From a Dis­tant Relation

Mikhah Yosef Berdichevsky; James Adam Red­field, ed. and trans.

  • Review
By – July 18, 2022

Only Sholom Ale­ichem paid atten­tion when Mikhah Yosef Berdichevsky returned to the Ukrain­ian shtetl he had left fif­teen years ear­li­er and start­ed writ­ing sto­ries in Yid­dish that voiced the com­plaints and con­cerns of ordi­nary Jew­ish folk he found there between 1902 and 1906. This is some­thing James Red­field is now on a mis­sion to change. Trans­lat­ing six­ty-three of Berdichevsky’s orig­i­nal sto­ries and six of the 176 retold Hasidic tales pub­lished in Yid­dish and Hebrew after the author’s short life, Red­field advo­cates for Berdichevsky to be includ­ed in the pan­theon of Yid­dish fic­tion writ­ers wide­ly read through­out the Eng­lish-speak­ing world. And — espe­cial­ly in the over forty one-to-three-page fic­tion­al mono­logues in which millers, shop­keep­ers, can­tors, a cig­a­rette sell­er, an aging rebet­sn, par­ents, and those down on their luck whee­dle and nee­dle and tell their trou­bles and dreams to Reb Yosl, a per­sona like Berdichevsky him­self, who appears as the returned dis­tant rela­tion” — Red­field succeeds.

From Dubo­va, Lety­chiv, Pokotylove, and oth­er small towns, Berdichevsky’s char­ac­ters speak of sad­ness. They are being pressed by pover­ty, attacked by neigh­bor­ing non-Jews, and los­ing sons to the Russ­ian army. They strug­gle with fam­i­lies and in-laws and how the new gen­er­a­tion chal­lenges divi­sions between rich and poor, men and women, peo­ple and God. Although three sto­ries spot­light hus­bands who defend wish­ing to dis­pose of their ugly wives, twen­ty are told by women, an unusu­al per­spec­tive in ear­ly twen­ti­eth cen­tu­ry lit­er­a­ture. A moth­er, whose son has declared that she is no longer his moth­er if she will not go along with the new polit­i­cal ideas, despairs when he returns home sick after author­i­ties jail him and his fire­brand girl­friend for hid­ing a print­ing press in her base­ment. And there are human mis­steps. Good life ends for the kosher slaugh­ter­er Der­azhuya who, full of wine and a sense of well-being, falls upon his son’s new wife with kiss­es dur­ing the wed­ding. A father fails to get the dowry back from his no-good son-in-law, who then aban­dons his daugh­ter with­out a divorce. A star klezmer play­er, sur­passed by anoth­er more mod­ern musi­cian, spell­binds every­one by play­ing pas­sion­ate­ly one more time and dies. Throw him a life­line, Lord,” the nar­ra­tor calls for Rivn Pesys, son-in-law of the rich­est man in town who sud­den­ly can’t make a go of every enter­prise he tries. But God is silent.”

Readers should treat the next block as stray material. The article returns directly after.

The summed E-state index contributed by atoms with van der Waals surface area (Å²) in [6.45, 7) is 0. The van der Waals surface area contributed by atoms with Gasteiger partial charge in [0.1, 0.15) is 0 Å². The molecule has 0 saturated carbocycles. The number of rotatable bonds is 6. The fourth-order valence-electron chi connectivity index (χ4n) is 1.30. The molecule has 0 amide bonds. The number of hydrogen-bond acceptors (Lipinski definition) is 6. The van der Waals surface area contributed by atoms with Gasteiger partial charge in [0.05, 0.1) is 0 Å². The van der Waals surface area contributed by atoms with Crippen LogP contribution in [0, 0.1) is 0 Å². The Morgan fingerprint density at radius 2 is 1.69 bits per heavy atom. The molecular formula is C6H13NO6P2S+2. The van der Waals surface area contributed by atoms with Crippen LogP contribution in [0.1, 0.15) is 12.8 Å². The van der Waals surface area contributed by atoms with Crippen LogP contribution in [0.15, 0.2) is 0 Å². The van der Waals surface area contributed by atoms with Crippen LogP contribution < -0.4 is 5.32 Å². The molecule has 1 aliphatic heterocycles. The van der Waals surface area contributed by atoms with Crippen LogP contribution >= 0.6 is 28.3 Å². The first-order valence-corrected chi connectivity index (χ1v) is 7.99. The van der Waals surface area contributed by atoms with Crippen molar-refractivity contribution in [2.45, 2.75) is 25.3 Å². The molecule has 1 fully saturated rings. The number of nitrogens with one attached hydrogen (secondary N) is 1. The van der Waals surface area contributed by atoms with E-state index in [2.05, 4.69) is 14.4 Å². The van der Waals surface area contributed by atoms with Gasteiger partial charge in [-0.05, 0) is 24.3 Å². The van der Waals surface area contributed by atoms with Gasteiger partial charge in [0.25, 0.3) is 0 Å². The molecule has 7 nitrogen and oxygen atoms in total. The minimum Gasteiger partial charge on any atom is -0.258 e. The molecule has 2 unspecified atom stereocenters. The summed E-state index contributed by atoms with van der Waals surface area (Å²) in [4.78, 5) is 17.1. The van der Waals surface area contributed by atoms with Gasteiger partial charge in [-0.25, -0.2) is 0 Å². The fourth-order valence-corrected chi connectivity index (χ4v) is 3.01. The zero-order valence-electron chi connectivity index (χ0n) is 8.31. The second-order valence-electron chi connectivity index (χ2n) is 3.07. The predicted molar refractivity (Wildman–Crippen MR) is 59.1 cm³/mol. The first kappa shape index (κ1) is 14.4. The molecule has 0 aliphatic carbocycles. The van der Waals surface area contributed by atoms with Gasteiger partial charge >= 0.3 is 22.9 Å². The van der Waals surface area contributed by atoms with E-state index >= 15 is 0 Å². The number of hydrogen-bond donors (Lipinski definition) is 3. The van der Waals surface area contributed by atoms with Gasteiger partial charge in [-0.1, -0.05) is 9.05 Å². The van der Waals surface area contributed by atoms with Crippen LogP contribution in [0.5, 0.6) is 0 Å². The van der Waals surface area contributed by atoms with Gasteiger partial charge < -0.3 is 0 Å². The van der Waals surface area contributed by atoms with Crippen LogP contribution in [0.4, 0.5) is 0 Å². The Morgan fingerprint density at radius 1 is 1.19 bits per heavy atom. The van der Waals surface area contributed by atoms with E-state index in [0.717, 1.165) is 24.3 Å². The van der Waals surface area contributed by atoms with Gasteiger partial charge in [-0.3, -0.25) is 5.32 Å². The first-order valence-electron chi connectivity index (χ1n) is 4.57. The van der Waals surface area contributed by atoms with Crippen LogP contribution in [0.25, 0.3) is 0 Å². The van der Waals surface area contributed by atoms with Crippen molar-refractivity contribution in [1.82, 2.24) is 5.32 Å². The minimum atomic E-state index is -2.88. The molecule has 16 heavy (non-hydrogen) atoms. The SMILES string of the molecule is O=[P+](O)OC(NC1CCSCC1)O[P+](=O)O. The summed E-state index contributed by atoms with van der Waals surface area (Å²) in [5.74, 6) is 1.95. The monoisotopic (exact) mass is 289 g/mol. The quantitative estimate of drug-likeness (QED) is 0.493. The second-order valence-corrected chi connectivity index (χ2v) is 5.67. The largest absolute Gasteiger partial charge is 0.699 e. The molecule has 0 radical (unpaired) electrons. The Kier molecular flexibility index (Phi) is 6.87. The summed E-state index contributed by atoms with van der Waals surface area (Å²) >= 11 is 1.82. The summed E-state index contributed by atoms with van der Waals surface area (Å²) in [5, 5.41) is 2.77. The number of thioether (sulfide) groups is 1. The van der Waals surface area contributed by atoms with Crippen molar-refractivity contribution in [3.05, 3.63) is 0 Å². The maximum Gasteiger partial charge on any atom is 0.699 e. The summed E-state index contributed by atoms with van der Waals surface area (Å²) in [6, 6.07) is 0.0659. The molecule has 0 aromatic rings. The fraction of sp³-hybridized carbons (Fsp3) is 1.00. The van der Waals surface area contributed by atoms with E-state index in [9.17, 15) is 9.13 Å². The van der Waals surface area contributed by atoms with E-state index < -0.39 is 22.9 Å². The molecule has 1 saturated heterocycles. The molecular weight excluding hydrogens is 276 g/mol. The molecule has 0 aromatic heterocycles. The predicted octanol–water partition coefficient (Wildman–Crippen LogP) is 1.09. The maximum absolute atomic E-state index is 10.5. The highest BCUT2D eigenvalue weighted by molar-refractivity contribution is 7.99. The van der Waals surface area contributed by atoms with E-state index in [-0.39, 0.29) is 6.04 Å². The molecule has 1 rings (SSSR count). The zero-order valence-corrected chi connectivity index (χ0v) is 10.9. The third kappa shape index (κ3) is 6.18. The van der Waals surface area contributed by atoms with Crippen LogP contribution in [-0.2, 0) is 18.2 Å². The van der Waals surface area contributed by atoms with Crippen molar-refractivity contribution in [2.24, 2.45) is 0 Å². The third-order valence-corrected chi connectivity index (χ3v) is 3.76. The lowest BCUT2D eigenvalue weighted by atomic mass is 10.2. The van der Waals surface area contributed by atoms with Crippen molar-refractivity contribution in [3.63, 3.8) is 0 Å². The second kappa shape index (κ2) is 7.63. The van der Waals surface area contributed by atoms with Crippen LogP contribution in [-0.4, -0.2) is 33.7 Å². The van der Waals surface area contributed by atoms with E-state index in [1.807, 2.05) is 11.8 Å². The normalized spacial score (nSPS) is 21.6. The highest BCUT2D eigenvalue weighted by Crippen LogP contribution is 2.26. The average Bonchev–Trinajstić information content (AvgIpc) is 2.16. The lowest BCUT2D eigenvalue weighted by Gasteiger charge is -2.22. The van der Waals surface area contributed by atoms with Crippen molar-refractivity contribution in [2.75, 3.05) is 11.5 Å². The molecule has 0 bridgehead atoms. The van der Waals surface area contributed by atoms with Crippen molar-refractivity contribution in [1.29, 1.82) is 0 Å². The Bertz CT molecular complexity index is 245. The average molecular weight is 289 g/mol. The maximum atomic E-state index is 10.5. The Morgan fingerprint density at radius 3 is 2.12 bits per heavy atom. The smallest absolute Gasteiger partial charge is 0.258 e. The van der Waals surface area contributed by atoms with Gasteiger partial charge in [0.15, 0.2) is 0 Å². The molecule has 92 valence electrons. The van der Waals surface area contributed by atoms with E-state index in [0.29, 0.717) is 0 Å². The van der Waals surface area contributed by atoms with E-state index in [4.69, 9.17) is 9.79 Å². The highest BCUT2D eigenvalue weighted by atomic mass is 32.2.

In the midst of their trou­bles, char­ac­ters nudge Reb Yosl, the uni­ver­si­ty-edu­cat­ed returnee. I know you are still a Jew at heart.… All right, it would be nice if you prayed a lit­tle … but you still don’t eat unkosher food?” What kind of doc­tor are you any­way?” Red­field notes Berdichevsky’s under­ly­ing theme, still rel­e­vant 100 years lat­er: the ques­tion of what it is to be Jew­ish in a chang­ing world. Get out of here, Berl!” a man who is leav­ing with his fam­i­ly tells him­self. You’re no hero. You can’t save the Jew­ish peo­ple.” In the final piece, Berdichevsky spins a wist­ful, semi-auto­bi­o­graph­i­cal tale of a rabbi’s son gaz­ing over the wall at the beau­ti­ful gar­den with the noble Rukhele he loves from afar who will now be mar­ry­ing a more esteemed rabbi’s son. All that I am deep down — I a Jew with­out beard or peyes, here in this for­eign coun­try, among a nation whose tongue I do not know — it all comes, from my moth­er and father, from the sto­ries they told me once upon a time…what a scoundrel I must be to have thrown it all away and become a goy.… ” At the end of each sto­ry Red­field points out Berdichevsky’s bib­li­cal and reli­gious allu­sions, but it is how author and trans­la­tor cap­ture voic­es of the peo­ple in a nar­row, harsh world which haunts after a sec­ond reading.

Sharon Elswit, author of The Jew­ish Sto­ry Find­er and a school librar­i­an for forty years in NYC, now resides in San Fran­cis­co, where she shares tales aloud in a local JCC preschool and vol­un­teers with 826 Valen­cia to help stu­dents write their own sto­ries and poems.

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